This is a big topic that I can't hope to adequately answer in a single answer here. I recommend picking up a copy of Windows Internals, it's an invaluable resource. Eric Lippert had a recent blog post that is a good description of how you can view memory allocated by the OS.
Memory that a process is using is basically just address space that is reserved by the operating system that may be backed by physical memory, the page file, or a file. This is the same whether it is a managed application or a native application. When the process exits, the operating system deletes the memory that it had allocated for it - the virtual address space is simply deleted and the page file or physical memory backings are free for other processes to use. This is all the OS really maintains - mappings of address space to some physical resource. The mappings can shift as processes demand more memory or are idle - physical memory contents can be shifted to disk and vice versa by the OS to meet demand.
What a process is using according to those tools can actually mean one of several things - it can be total address space allocated, total memory allocated (page file + physical memory) or memory a process is actually using that is resident in memory. Task Manager has a separate column for each of these possibilities.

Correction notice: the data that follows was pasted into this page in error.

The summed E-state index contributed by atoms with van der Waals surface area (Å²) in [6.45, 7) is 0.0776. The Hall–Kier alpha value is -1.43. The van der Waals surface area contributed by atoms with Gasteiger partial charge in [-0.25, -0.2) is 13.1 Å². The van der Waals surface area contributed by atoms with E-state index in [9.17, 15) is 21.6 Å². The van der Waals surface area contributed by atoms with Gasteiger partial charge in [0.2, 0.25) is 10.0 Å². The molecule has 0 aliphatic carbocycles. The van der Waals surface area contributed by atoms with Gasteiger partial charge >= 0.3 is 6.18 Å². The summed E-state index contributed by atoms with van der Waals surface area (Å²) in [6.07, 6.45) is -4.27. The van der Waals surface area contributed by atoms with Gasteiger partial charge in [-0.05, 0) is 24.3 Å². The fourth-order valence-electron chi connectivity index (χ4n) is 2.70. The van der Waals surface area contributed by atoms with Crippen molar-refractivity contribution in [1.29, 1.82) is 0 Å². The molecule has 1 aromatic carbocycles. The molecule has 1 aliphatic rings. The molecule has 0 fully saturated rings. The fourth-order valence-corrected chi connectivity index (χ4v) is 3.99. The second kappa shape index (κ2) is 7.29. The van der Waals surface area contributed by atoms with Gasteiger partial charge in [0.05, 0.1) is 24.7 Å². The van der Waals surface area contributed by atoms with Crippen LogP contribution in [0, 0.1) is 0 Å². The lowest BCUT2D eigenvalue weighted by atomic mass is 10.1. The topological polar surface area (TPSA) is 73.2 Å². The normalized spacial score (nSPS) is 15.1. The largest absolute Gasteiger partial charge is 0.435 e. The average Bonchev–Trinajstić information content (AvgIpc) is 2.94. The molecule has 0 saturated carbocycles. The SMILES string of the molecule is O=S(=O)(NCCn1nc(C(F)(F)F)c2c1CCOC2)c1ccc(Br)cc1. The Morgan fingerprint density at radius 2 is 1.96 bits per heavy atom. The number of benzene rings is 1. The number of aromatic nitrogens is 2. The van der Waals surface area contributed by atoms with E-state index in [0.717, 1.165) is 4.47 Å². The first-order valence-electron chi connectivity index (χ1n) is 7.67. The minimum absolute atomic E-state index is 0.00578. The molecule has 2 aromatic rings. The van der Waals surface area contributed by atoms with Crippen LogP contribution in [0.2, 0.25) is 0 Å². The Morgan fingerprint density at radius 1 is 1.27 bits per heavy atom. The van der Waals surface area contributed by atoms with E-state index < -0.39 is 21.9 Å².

The OS can't do garbage collection since it has no insight into what that memory actually contains - it just sees allocated pages of memory, it doesn't see objects which may or may not be referenced.
Whereas the OS handles allocates at the virtual address level, in the process itself there are other memory managers which take these large, page-sized chunks and break them up into something useful for the application to use. Windows will return memory allocated in 64k boundaries, but then the heap manager breaks it up into smaller chunks for use by each individual allocation done by the program via
new. In .Net applications, the CLR will hand off new objects off of the garbage collected heap and when that heap reaches its limits, will perform garbage collection.